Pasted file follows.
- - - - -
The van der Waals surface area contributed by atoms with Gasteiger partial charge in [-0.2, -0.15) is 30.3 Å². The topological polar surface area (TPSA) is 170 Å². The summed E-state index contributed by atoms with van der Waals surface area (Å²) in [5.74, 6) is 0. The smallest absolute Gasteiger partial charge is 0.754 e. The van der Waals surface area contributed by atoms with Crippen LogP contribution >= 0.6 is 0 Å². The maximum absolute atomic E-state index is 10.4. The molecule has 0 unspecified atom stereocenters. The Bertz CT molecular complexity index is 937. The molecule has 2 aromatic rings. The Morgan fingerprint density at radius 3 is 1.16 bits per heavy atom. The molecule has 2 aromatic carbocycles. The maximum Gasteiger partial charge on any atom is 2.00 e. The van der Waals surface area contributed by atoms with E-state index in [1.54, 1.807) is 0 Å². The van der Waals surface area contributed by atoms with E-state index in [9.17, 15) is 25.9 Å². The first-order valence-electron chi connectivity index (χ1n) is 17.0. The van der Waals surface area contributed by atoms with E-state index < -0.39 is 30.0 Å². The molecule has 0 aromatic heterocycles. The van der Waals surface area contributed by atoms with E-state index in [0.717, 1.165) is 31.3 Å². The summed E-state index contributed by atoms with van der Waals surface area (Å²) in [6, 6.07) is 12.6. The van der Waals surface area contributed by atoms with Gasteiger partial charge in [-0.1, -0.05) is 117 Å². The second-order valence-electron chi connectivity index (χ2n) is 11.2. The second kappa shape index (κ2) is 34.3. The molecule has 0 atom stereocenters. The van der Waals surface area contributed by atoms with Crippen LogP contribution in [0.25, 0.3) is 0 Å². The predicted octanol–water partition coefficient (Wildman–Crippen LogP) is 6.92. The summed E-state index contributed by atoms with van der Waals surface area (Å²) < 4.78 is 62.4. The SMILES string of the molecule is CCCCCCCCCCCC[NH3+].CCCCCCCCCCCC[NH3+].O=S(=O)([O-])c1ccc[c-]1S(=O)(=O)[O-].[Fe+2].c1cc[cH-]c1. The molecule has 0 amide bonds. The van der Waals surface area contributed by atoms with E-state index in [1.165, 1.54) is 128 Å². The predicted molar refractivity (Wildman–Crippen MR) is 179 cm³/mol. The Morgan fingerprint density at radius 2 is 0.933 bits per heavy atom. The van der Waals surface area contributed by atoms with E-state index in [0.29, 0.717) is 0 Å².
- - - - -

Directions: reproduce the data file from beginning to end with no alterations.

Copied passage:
The van der Waals surface area contributed by atoms with Gasteiger partial charge in [-0.2, -0.15) is 30.3 Å². The topological polar surface area (TPSA) is 170 Å². The summed E-state index contributed by atoms with van der Waals surface area (Å²) in [5.74, 6) is 0. The smallest absolute Gasteiger partial charge is 0.754 e. The van der Waals surface area contributed by atoms with Crippen LogP contribution >= 0.6 is 0 Å². The maximum absolute atomic E-state index is 10.4. The molecule has 0 unspecified atom stereocenters. The Bertz CT molecular complexity index is 937. The molecule has 2 aromatic rings. The Morgan fingerprint density at radius 3 is 1.16 bits per heavy atom. The molecule has 2 aromatic carbocycles. The maximum Gasteiger partial charge on any atom is 2.00 e. The van der Waals surface area contributed by atoms with E-state index in [1.54, 1.807) is 0 Å². The van der Waals surface area contributed by atoms with E-state index in [9.17, 15) is 25.9 Å². The first-order valence-electron chi connectivity index (χ1n) is 17.0. The van der Waals surface area contributed by atoms with E-state index < -0.39 is 30.0 Å². The molecule has 0 aromatic heterocycles. The van der Waals surface area contributed by atoms with E-state index in [0.717, 1.165) is 31.3 Å². The summed E-state index contributed by atoms with van der Waals surface area (Å²) in [6, 6.07) is 12.6. The van der Waals surface area contributed by atoms with Gasteiger partial charge in [-0.1, -0.05) is 117 Å². The second-order valence-electron chi connectivity index (χ2n) is 11.2. The second kappa shape index (κ2) is 34.3. The molecule has 0 atom stereocenters. The van der Waals surface area contributed by atoms with Crippen LogP contribution in [0.25, 0.3) is 0 Å². The predicted octanol–water partition coefficient (Wildman–Crippen LogP) is 6.92. The summed E-state index contributed by atoms with van der Waals surface area (Å²) < 4.78 is 62.4. The SMILES string of the molecule is CCCCCCCCCCCC[NH3+].CCCCCCCCCCCC[NH3+].O=S(=O)([O-])c1ccc[c-]1S(=O)(=O)[O-].[Fe+2].c1cc[cH-]c1. The molecule has 0 amide bonds. The van der Waals surface area contributed by atoms with E-state index in [1.165, 1.54) is 128 Å². The predicted molar refractivity (Wildman–Crippen MR) is 179 cm³/mol. The Morgan fingerprint density at radius 2 is 0.933 bits per heavy atom. The van der Waals surface area contributed by atoms with E-state index in [0.29, 0.717) is 0 Å².